Stories, images, song titles and album names referring to cosmic themes are fairly common features of the genre. HAWKWIND's live album "Space Ritual" is said to be the ultimate space rock album due to the collaboration with sci-fi author Michael Moorcock. His lyrics are performed by a narrator and underlaid with synth elements. PINK FLOYD can be regarded as pioneers of spacey music during the band's early phase, as exemplified by certain tracks from "The Piper At The Gates Of Dawn" or the stirring live performance of "Careful With That Axe Eugene" from "Ummagumma". GROBSCHNITT provides another fine example of classic space rock with their epic effort "Solar Music". Other bands explored the space rock sound for a limited time period only. GONG released groundbreaking albums in the genre at the start of their career, while British hard rock band UFO released the extraordinary album "Flying - One Hour Space Rock" as their sole contribution to the genre in 1971.

A space rock scene can be found in most countries sporting artists producing music with a western-oriented or influenced sound. Swedish bands are known for a brisk exchange of musicians among each other. The "Strange Daze" festivals from 1997-2000 showcased the American space rock scene. Japan is an inexhaustible reservoir of artists exploring both psychedelic progressivce rock and progressive space rock. Representative examples of the style are bands such as ORESUND SPACE COLLECTIVE with their focus on long grooving improvisations, QUARKSPACE and OZRIC TENTACLES with their stronger emphasis on electronic elements and VESPERO and HIDRIA SPACEFOLK with their inclusion of ethnic-originating musical components. Other groups like ESCAPADE and THE LEGENDARY PINK DOTS represent an avantgarde approach to the genre, whereas SUBARACHNOID SPACE and KINSKI are examples of artists that provide transitions to the post rock genre.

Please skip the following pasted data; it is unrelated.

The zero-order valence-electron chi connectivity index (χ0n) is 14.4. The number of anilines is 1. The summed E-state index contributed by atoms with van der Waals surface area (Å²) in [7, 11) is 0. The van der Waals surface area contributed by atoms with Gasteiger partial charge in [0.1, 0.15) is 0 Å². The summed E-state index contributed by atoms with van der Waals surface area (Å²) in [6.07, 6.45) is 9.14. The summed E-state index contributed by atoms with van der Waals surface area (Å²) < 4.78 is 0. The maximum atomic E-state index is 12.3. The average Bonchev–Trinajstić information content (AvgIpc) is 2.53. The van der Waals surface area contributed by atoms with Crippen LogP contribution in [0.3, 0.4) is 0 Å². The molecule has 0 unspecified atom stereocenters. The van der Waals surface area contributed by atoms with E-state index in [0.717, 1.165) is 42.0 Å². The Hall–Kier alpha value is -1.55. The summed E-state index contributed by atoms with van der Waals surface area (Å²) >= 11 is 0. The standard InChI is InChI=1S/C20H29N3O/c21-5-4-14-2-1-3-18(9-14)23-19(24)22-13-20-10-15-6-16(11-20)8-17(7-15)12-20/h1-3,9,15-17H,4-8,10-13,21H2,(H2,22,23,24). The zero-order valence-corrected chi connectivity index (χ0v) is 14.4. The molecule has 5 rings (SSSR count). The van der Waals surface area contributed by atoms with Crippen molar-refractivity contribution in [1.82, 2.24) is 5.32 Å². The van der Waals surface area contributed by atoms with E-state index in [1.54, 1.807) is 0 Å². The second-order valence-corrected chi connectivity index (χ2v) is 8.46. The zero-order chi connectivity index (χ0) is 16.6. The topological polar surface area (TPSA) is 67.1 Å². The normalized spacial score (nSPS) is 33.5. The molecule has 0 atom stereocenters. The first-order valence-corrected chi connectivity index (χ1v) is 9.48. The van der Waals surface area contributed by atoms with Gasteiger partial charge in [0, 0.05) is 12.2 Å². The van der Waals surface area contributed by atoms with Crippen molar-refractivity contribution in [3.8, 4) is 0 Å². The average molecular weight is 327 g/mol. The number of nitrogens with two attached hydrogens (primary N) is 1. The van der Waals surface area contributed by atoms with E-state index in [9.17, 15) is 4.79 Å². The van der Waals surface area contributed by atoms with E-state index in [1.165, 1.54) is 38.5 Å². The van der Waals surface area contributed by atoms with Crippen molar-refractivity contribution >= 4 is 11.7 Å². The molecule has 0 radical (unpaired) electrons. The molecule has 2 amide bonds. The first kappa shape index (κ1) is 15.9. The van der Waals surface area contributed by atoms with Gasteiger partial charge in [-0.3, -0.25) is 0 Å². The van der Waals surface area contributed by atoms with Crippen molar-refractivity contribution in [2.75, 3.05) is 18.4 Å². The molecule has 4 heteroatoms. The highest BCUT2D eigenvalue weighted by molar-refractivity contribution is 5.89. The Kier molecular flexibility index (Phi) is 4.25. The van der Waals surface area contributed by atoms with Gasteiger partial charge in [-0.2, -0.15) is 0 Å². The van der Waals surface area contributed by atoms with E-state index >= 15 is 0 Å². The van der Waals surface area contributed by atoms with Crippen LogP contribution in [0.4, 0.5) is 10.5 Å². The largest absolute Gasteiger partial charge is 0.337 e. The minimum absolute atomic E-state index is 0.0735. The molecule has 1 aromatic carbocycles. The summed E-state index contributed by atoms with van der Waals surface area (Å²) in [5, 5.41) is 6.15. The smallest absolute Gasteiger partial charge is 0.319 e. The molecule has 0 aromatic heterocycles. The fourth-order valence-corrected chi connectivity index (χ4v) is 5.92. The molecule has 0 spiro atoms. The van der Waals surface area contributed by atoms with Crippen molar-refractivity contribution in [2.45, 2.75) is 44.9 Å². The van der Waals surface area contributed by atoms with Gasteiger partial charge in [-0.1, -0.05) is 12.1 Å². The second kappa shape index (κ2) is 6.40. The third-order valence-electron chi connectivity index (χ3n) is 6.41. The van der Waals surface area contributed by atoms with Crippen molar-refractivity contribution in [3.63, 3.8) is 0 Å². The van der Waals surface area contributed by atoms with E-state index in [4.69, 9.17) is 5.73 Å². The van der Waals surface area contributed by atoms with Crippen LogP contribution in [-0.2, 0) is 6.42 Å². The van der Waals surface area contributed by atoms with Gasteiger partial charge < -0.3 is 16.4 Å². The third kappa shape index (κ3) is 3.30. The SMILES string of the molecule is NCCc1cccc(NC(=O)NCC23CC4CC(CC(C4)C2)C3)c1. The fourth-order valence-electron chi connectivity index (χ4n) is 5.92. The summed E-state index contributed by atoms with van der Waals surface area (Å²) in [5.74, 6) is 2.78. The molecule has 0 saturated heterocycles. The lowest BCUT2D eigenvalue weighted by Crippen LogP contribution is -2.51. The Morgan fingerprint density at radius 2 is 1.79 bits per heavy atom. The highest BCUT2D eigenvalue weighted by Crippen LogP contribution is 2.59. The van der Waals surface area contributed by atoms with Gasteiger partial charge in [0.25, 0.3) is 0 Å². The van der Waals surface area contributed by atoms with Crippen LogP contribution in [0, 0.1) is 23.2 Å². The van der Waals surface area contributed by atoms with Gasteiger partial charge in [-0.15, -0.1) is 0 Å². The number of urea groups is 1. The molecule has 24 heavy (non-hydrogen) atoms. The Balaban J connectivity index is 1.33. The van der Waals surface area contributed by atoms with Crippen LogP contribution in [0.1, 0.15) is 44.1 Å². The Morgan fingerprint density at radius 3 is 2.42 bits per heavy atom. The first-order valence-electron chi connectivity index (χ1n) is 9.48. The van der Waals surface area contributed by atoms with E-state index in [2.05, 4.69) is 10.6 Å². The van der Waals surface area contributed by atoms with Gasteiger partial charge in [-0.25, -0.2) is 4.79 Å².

The boundaries of Psychedelic Progressive Rock connected with Stoner Rock and Acid Folk

The 1960's and 70's were a time of liberation, a time of rebellion against rigid rules and strict moral boundaries. In those "freedom of expression" days, an artist would typically herald their liberal attitudes as a mind-expanding trip on stage together with the audience in two ways. One was to realize audio/visually the visual and auditory hallucination as it was, and another was to play their repertoire spiritually and improvisationally under the trip. As for the latter approach, they devoted themselves solely to slow-to-mid tempo playing with low-tuned guitars in a heavy and expansive manner for playing steadily under this twilight condition. In the same time period, this approach to the musical trip was also taken on by some artists especially in the hard rock and heavy metal scene. This new style, drenched in heavy and downer psychedelia, was called "Stoner Rock". The name originates from the expression "stoned", referring to people in altered states of mind while under the influence of psychedelic substances. The Stoner Rock genre was universalized "as a strict musical style only" by the Industrial Grunge Rock genre that gained worldwide popularity in the early 1990s. The common denominator of all the artists mentioned is the representation of their personal cultural and political backgrounds, whilst playing slow-paced depressive songs with heavy guitars and echoic rumbling drums as the dominating features. Most of current outfits claiming to be the so-called Psychedelic Heavy Progressive Rock ones should be much influenced by the traditional Stoner or Grunge Rock as well as the early Psychedelic Progressive Rock. They can be considered as a borderline case between Psychedelic Progressive, Heavy Progressive, and Progressive Metal.